Let’s not forget that the Bolshevik Revolution was also, no doubt, a horrible thing, impossible to sit through. David Lean took his revenge by directing this cinematic counter-revolution in which a moral victory could be snatched out of the ruins. It would be a monument to the middle-class, middle-brow, and middle-aged. It would celebrate poetry in terms which even the English could understand: a pot of ink, an icy desk and a flock of golden daffodils. Tactfully, it would avoid quoting a single line of the poet’s verses. This, after all is poetry as commodity, flourished like a passport and likely to inspire respect even in one’s sworn enemies. On its own, it won’t impress the groundlings much, so our poet must also be a doctor, glimpsed at regular intervals tying a splint around a broken limb or closing the eyes of a corpse. The doctor as bourgeois individualist has more fun in Altman’s MASH. Come to think of it, Gary Cooper had more fun in A Farewell to Arms. Zhivago must be seen doctoring as much as possible and Lara must dash away with her smoothing iron; you see, these are not decadent bourgeois, but the real workers in a country where the workers did nothing but whinge, protest and act nasty.

This is a film in which about half a dozen characters count and the tides of extras are part of the scenery. Hostile scenery, for much of the time. You can tell it’s an epic from the scene where Zhivago is caught stealing wood on the same day as the Bolsheviks ransack the last room left in the house. A wisp of a scene that should have been handled with irony and intimacy. Instead, the screen fills with grey hordes and the moral lesson is read at great length by Alec Guinness, playing a half-brother whose rôle in the drama is disturbingly surplus. He opens and closes the thing, to be sure, but he feels like an expensive luxury, one that was ordered and needs to be used, even if only as a door-stop.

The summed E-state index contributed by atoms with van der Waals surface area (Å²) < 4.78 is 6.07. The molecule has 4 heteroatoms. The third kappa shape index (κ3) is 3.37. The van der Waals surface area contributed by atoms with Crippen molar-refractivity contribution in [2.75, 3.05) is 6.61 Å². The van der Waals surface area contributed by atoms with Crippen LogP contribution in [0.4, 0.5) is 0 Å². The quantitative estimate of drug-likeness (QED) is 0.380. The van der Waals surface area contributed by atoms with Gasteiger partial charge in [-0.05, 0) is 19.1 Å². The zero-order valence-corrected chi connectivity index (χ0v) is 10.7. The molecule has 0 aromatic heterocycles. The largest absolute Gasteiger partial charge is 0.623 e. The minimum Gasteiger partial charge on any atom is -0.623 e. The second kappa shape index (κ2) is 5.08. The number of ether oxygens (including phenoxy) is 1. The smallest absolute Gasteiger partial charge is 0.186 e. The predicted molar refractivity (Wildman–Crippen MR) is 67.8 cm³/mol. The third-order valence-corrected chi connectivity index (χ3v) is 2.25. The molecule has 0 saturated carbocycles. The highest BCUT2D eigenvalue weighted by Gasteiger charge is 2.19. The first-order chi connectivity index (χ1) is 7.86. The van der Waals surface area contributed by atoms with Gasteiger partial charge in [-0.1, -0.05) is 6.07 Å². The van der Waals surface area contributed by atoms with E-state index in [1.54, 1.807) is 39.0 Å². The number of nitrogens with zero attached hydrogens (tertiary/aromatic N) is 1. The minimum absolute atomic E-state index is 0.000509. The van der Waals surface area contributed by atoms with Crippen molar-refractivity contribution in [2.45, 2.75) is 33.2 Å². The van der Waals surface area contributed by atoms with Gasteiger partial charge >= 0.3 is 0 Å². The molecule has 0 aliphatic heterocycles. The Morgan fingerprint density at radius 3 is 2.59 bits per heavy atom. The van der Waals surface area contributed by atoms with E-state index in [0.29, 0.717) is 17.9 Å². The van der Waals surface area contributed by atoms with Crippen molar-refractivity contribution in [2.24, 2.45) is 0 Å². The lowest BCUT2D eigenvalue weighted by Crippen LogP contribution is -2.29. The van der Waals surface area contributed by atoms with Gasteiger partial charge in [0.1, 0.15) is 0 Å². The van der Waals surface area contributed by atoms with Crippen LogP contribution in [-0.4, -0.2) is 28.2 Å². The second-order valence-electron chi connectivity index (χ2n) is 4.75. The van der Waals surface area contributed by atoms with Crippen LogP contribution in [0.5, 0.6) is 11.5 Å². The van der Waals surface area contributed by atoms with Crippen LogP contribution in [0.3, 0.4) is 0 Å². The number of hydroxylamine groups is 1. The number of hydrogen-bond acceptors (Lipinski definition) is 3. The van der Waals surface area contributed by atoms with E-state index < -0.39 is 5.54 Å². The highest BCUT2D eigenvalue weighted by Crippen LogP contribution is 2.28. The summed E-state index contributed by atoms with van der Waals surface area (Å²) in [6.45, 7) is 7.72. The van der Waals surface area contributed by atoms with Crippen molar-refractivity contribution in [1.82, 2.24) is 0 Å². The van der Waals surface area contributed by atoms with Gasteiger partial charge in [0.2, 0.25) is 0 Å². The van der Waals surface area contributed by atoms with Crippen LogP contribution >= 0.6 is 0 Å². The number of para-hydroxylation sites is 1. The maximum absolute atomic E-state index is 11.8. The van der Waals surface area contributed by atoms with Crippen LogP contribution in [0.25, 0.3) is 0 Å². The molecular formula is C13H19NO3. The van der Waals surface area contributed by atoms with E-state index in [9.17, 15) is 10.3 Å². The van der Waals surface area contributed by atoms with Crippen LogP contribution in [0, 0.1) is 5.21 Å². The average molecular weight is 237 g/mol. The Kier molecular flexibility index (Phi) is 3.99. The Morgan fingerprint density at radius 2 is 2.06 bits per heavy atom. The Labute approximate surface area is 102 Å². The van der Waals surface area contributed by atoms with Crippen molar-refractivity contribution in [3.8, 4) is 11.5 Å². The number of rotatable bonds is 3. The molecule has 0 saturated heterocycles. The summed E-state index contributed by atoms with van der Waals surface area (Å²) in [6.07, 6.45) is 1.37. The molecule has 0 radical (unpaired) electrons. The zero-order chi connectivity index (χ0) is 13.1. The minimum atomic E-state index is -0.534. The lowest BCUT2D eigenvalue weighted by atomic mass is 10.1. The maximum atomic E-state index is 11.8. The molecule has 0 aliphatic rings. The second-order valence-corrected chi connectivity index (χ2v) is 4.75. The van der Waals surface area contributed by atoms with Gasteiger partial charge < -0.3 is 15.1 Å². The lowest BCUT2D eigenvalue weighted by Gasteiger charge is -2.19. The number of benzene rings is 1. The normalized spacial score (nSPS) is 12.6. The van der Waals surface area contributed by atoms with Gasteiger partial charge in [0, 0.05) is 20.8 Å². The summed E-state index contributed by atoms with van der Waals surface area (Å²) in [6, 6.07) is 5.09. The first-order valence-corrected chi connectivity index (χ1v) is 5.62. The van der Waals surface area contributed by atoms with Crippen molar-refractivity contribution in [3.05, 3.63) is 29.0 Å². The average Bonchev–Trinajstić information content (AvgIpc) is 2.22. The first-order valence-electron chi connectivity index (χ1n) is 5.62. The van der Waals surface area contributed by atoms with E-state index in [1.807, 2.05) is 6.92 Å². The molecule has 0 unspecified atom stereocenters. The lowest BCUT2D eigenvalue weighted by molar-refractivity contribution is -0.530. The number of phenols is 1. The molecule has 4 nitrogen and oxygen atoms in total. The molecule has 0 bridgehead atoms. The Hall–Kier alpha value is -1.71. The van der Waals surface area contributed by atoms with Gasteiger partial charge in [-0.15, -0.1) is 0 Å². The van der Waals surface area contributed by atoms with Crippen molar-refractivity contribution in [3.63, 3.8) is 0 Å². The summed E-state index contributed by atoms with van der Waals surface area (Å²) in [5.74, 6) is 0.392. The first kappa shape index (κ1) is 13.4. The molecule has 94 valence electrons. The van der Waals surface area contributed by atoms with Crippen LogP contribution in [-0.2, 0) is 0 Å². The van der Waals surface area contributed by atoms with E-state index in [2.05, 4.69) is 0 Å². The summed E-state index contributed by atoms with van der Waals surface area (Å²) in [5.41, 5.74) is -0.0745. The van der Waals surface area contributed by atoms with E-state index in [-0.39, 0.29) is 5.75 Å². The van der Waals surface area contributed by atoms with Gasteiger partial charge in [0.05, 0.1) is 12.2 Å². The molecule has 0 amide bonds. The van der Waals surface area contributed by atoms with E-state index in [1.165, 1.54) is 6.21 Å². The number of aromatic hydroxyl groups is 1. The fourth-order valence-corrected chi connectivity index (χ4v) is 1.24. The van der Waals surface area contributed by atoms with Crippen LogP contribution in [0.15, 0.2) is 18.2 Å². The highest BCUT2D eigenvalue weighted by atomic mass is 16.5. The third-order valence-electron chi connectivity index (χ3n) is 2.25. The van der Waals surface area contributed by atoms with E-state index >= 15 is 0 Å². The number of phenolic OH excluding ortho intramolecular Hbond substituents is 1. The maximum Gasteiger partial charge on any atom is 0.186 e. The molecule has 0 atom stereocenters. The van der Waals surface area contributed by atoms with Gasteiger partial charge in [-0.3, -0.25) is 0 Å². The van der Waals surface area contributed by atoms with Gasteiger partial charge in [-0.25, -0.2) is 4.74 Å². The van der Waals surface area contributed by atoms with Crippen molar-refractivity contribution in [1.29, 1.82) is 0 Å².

Julie Christie is pretty but in a sixties way. When Rita Tushingham makes an appearance, it seems a pity that we couldn’t also have had Dora Bryan show up as a Babushka in a shawl to claim her and drag her back to Salford. Omar Sharif is handsome but can do nothing to remedy the emptiness of his part. Rod Steiger has too many lines, in contrast, but his playing is as near human the temperature gets in this waxwork world.

Old VHS copies are not a bad way to catch up on films you feel a duty to view once. This was in OAR & goodish stereo. Yes I know they were meant to be seen in a deluxe theatre in 70mm but this sort of viewing should establish if the picture has anything but spectacle to offer. I endured Lawrence of Arabia last February. I’ll see if I can get a note to excuse me from Ryan’s Daughter.

Sunday, 10th December, pm

163.V: I. Svabo: Mephisto, 1981, colour, full screen, from BBC2 broadcast, November 1999, 138′00″

I saw Mephisto down in London when it first came out. Even then, I remember feeling that the early dancing scene was anachronistic in style and featured the most unsettling use of leg-warmers since - oh, all those other leg-warmer films. Once over that little hurdle, the film is alluring, though nearly a one-man show. Klaus Maria Brandauer is Hendrik Hofgen, an ambitious actor whose inner emptiness makes him an arch manipulator. Rather too schematically he comes to a late realization that the purity of his art was a delusion and he is an empty husk to be tossed aside by the Nazis, now he has served their cause.